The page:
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The word millennium was probably vaguely familiar to most people in the early and mid-1900s, but as the year 2000 approached, it became a very familiar word, especially given the Y2K panic that hit the world in the 1990s. Y2K—shorthand for “Year 2000”—referred to the fear many people had of a social, industrial, and financial meltdown if, beginning in the year 2000, computers were to interpret 00 as 1900 instead of 2000. By then everyone knew what millennium meant. It comes from two Latin words: mille, which means 1,000, and annum, which means year. Just as a decade is ten years and a century is 100 years, so a millennium is 1,000 years. That’s a long time, but it has happened repeatedly in earth’s history.

The millennium in Revelation

Most people are aware that the biblical book of Revelation refers to a 1,000-year period that will begin with Christ’s second coming, and it too is commonly spoken of as “the millennium,” even though the word millennium doesn’t appear in the Bible. And since Revelation is filled with so many strange symbols and mysteries, we might expect its account of the millennium to be a riddle too. Instead, we find a relatively simple sequence of events.

The Bible’s millennium will begin with the second coming of Christ. Revelation 20:4 says that God’s people “came to life and reigned with Christ a thousand years.” God’s people will “come to life” in the resurrection at Jesus’ second coming. Only then can Revelation’s millennium begin.

Jesus will take these resurrected saints to heaven along with all of His followers who live to see Him come, and everyone will spend the 1,000 years in heaven with Him. John 14:1–3 suggests this sequence of events. Shortly before Jesus returned to heaven, He told His disciples that He would soon be leaving them to go be with His Father, and this worried them. But He assured them, “I will come back and take you to be with me that you also may be where I am.” Jesus is now in heaven (Hebrews 8:1, 2), and when He returns, He will take us there to be with Him.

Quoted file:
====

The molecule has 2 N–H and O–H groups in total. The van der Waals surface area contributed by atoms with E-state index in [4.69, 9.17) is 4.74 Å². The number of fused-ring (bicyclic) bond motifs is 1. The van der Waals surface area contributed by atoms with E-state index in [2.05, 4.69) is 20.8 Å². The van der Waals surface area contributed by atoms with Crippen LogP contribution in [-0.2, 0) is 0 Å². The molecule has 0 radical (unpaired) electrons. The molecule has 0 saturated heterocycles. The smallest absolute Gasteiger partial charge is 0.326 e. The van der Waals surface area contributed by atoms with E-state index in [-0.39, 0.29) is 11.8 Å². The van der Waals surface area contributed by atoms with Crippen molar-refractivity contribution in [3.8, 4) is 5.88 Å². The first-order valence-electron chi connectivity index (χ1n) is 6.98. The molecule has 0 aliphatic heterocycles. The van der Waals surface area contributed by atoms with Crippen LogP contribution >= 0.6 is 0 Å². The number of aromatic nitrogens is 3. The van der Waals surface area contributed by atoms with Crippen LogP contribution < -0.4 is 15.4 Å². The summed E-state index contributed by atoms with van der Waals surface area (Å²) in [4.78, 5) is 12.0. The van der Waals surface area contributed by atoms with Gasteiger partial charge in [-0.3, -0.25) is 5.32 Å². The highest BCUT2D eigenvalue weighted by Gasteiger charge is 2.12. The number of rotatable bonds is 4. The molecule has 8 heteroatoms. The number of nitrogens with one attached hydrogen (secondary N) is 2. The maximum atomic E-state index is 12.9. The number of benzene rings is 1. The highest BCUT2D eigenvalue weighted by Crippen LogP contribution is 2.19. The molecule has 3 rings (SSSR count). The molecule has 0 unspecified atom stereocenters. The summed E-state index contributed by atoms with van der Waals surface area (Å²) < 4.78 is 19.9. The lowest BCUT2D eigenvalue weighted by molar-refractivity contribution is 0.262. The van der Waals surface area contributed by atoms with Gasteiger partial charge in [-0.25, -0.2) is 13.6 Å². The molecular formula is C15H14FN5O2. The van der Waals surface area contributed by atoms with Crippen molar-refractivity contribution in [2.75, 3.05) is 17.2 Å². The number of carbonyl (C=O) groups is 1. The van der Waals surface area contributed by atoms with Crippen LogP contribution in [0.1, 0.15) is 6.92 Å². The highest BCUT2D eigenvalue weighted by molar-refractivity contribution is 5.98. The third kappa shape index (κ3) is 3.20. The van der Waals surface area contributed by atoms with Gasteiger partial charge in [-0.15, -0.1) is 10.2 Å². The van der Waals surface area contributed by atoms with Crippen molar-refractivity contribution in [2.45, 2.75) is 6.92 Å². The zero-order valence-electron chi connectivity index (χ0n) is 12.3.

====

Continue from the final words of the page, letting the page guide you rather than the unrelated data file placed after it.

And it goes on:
What about the wicked?

They will remain on planet Earth—not alive, but slain by the brightness of Jesus’ second coming (2 Thessalonians 1:8–10; 2:8; Revelation 19:21).

Satan’s fate

Where will Satan be during the millennium? Revelation says that he will be imprisoned in “the Abyss” “to keep him from deceiving the nations anymore until the thousand years [are] ended. After this [after the 1,000 years], he must be set free for a short time” (Revelation 20:3).

Think of it. With no one to deceive, torment, or tempt, Satan will pass the time contemplating his crimes, pondering lost opportunities, and awaiting execution. He will have 1,000 years to behold the results of his rebellion against God!

By contrast, heaven will resound with celebration as the redeemed praise God for their deliverance from the earth with its sin and suffering. And what sights will meet their eyes! Their most fantastic dreams about heaven won’t come near to what the reality will be—the brilliance of the green grass, the vastness of God’s throne room, and the joy of seeing Jesus with their own eyes and hearing His voice with their own ears!

There will be one problem, though. As people search anxiously for friends and loved ones, cries of delight will mingle with tears of disappointment, for some searches will culminate in reunions, while others will end in loss. Felons, traitors, and criminals will be in heaven because they accepted Jesus and gave up their sinful ways. On the other hand, many people who appear saintly today will remain in their graves on Earth during the millennium, under sentence of eternal death.

Seeing who is there and who isn’t will certainly give rise to some questions. You may wonder why the kindly pastor from your youth group is not in heaven, yet over there you spot the sixth-grade teacher who treated you cruelly. How did she get here?

Where will the answers to questions like these come from? God has provided for that!

Learning the truth

In Revelation 20:4 John said, “I saw thrones, and they sat upon them, and judgment was given unto them” (KJV), and in 1 Corinthians 6:1–3 Paul said that God’s people will judge the world and angels. The record of each human being’s life and of God’s dealings with him or her will be opened for review. God will welcome this scrutiny. Indeed, He is providing the millennium for that very purpose—to give us the opportunity to satisfy ourselves that He has chosen the right companions for us for eternity.